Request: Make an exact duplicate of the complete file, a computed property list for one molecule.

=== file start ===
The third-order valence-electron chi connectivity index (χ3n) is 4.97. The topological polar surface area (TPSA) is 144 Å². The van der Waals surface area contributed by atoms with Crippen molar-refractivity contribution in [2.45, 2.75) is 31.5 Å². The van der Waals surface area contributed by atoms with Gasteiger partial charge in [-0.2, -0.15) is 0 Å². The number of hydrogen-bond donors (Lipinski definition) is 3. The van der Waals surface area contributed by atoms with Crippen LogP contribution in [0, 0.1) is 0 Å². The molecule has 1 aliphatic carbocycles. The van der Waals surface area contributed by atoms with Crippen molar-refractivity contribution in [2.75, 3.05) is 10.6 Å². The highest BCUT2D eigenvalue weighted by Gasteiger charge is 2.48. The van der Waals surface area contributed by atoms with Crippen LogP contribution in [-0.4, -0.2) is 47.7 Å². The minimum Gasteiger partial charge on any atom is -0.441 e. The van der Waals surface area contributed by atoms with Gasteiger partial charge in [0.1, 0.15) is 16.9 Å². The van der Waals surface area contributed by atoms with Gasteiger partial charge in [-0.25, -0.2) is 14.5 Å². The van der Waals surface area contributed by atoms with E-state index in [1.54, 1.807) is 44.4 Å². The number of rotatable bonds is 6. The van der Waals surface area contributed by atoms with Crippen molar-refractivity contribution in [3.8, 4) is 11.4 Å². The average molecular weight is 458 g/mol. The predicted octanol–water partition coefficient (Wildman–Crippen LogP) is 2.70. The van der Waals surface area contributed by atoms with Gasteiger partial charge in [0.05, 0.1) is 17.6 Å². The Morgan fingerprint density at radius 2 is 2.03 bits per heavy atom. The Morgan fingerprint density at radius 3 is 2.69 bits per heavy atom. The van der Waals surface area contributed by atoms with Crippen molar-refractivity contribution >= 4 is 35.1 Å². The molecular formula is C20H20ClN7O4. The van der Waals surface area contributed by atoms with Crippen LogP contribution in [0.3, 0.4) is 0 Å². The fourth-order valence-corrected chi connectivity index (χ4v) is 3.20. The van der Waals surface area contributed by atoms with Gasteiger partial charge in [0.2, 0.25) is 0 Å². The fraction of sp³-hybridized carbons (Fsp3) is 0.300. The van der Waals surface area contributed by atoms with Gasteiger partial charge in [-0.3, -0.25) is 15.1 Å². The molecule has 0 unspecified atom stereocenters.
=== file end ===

The third-order valence-electron chi connectivity index (χ3n) is 4.97. The topological polar surface area (TPSA) is 144 Å². The van der Waals surface area contributed by atoms with Crippen molar-refractivity contribution in [2.45, 2.75) is 31.5 Å². The van der Waals surface area contributed by atoms with Gasteiger partial charge in [-0.2, -0.15) is 0 Å². The number of hydrogen-bond donors (Lipinski definition) is 3. The van der Waals surface area contributed by atoms with Crippen LogP contribution in [0, 0.1) is 0 Å². The molecule has 1 aliphatic carbocycles. The van der Waals surface area contributed by atoms with Crippen molar-refractivity contribution in [2.75, 3.05) is 10.6 Å². The highest BCUT2D eigenvalue weighted by Gasteiger charge is 2.48. The van der Waals surface area contributed by atoms with Crippen LogP contribution in [-0.4, -0.2) is 47.7 Å². The minimum Gasteiger partial charge on any atom is -0.441 e. The van der Waals surface area contributed by atoms with Gasteiger partial charge in [0.1, 0.15) is 16.9 Å². The van der Waals surface area contributed by atoms with Gasteiger partial charge in [-0.25, -0.2) is 14.5 Å². The van der Waals surface area contributed by atoms with E-state index in [1.54, 1.807) is 44.4 Å². The number of rotatable bonds is 6. The van der Waals surface area contributed by atoms with Crippen molar-refractivity contribution in [3.8, 4) is 11.4 Å². The average molecular weight is 458 g/mol. The predicted octanol–water partition coefficient (Wildman–Crippen LogP) is 2.70. The van der Waals surface area contributed by atoms with Gasteiger partial charge in [0.05, 0.1) is 17.6 Å². The Morgan fingerprint density at radius 2 is 2.03 bits per heavy atom. The Morgan fingerprint density at radius 3 is 2.69 bits per heavy atom. The van der Waals surface area contributed by atoms with Crippen molar-refractivity contribution >= 4 is 35.1 Å². The molecular formula is C20H20ClN7O4. The van der Waals surface area contributed by atoms with Crippen LogP contribution in [0.3, 0.4) is 0 Å². The fourth-order valence-corrected chi connectivity index (χ4v) is 3.20. The van der Waals surface area contributed by atoms with Gasteiger partial charge in [0.2, 0.25) is 0 Å². The fraction of sp³-hybridized carbons (Fsp3) is 0.300. The van der Waals surface area contributed by atoms with Gasteiger partial charge in [-0.3, -0.25) is 15.1 Å². The molecule has 0 unspecified atom stereocenters.